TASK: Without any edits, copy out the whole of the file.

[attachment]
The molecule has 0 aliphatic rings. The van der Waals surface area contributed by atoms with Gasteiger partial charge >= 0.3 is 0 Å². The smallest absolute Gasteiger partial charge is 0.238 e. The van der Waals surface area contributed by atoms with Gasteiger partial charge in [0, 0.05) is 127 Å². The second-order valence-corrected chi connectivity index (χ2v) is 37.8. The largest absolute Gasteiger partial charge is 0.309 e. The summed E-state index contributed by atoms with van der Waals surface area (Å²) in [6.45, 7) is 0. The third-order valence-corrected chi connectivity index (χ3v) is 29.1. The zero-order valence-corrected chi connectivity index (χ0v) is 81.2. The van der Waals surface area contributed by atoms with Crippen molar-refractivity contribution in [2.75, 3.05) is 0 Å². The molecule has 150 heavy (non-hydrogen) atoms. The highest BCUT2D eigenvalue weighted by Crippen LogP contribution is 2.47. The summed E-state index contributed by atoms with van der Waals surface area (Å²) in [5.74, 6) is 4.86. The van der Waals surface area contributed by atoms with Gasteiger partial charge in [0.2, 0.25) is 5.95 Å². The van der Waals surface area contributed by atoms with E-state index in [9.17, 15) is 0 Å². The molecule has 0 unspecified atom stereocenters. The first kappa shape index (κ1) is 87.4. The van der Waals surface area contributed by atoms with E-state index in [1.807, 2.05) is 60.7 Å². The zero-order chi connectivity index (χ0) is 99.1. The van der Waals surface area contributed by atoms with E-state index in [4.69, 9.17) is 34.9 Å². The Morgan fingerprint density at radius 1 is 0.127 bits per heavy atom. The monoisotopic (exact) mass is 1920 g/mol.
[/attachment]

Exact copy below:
The molecule has 0 aliphatic rings. The van der Waals surface area contributed by atoms with Gasteiger partial charge >= 0.3 is 0 Å². The smallest absolute Gasteiger partial charge is 0.238 e. The van der Waals surface area contributed by atoms with Gasteiger partial charge in [0, 0.05) is 127 Å². The second-order valence-corrected chi connectivity index (χ2v) is 37.8. The largest absolute Gasteiger partial charge is 0.309 e. The summed E-state index contributed by atoms with van der Waals surface area (Å²) in [6.45, 7) is 0. The third-order valence-corrected chi connectivity index (χ3v) is 29.1. The zero-order valence-corrected chi connectivity index (χ0v) is 81.2. The van der Waals surface area contributed by atoms with Crippen molar-refractivity contribution in [2.75, 3.05) is 0 Å². The molecule has 150 heavy (non-hydrogen) atoms. The highest BCUT2D eigenvalue weighted by Crippen LogP contribution is 2.47. The summed E-state index contributed by atoms with van der Waals surface area (Å²) in [5.74, 6) is 4.86. The van der Waals surface area contributed by atoms with Gasteiger partial charge in [0.2, 0.25) is 5.95 Å². The van der Waals surface area contributed by atoms with E-state index in [9.17, 15) is 0 Å². The molecule has 0 unspecified atom stereocenters. The first kappa shape index (κ1) is 87.4. The van der Waals surface area contributed by atoms with E-state index in [1.807, 2.05) is 60.7 Å². The zero-order chi connectivity index (χ0) is 99.1. The van der Waals surface area contributed by atoms with E-state index in [4.69, 9.17) is 34.9 Å². The Morgan fingerprint density at radius 1 is 0.127 bits per heavy atom. The monoisotopic (exact) mass is 1920 g/mol.